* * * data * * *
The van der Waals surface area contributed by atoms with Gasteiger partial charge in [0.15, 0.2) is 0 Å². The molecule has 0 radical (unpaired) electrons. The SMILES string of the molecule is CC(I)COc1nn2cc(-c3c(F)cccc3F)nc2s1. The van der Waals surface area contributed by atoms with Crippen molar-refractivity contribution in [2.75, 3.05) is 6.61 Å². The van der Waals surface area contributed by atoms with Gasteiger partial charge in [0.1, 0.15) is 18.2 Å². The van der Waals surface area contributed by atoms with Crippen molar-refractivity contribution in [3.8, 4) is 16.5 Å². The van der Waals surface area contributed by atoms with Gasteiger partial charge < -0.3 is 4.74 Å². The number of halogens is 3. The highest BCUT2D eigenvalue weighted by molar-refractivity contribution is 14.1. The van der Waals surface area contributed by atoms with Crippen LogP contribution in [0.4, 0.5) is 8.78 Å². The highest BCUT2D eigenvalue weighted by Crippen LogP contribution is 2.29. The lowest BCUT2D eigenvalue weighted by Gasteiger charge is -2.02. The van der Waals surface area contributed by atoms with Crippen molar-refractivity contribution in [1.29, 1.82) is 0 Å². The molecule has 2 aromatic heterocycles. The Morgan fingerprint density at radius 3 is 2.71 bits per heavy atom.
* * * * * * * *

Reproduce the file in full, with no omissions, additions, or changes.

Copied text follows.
The van der Waals surface area contributed by atoms with Gasteiger partial charge in [0.15, 0.2) is 0 Å². The molecule has 0 radical (unpaired) electrons. The SMILES string of the molecule is CC(I)COc1nn2cc(-c3c(F)cccc3F)nc2s1. The van der Waals surface area contributed by atoms with Crippen molar-refractivity contribution in [2.75, 3.05) is 6.61 Å². The van der Waals surface area contributed by atoms with Gasteiger partial charge in [0.1, 0.15) is 18.2 Å². The van der Waals surface area contributed by atoms with Crippen molar-refractivity contribution in [3.8, 4) is 16.5 Å². The van der Waals surface area contributed by atoms with Gasteiger partial charge < -0.3 is 4.74 Å². The number of halogens is 3. The highest BCUT2D eigenvalue weighted by molar-refractivity contribution is 14.1. The van der Waals surface area contributed by atoms with Crippen LogP contribution in [0.4, 0.5) is 8.78 Å². The highest BCUT2D eigenvalue weighted by Crippen LogP contribution is 2.29. The lowest BCUT2D eigenvalue weighted by Gasteiger charge is -2.02. The van der Waals surface area contributed by atoms with Crippen molar-refractivity contribution in [1.29, 1.82) is 0 Å². The molecule has 2 aromatic heterocycles. The Morgan fingerprint density at radius 3 is 2.71 bits per heavy atom.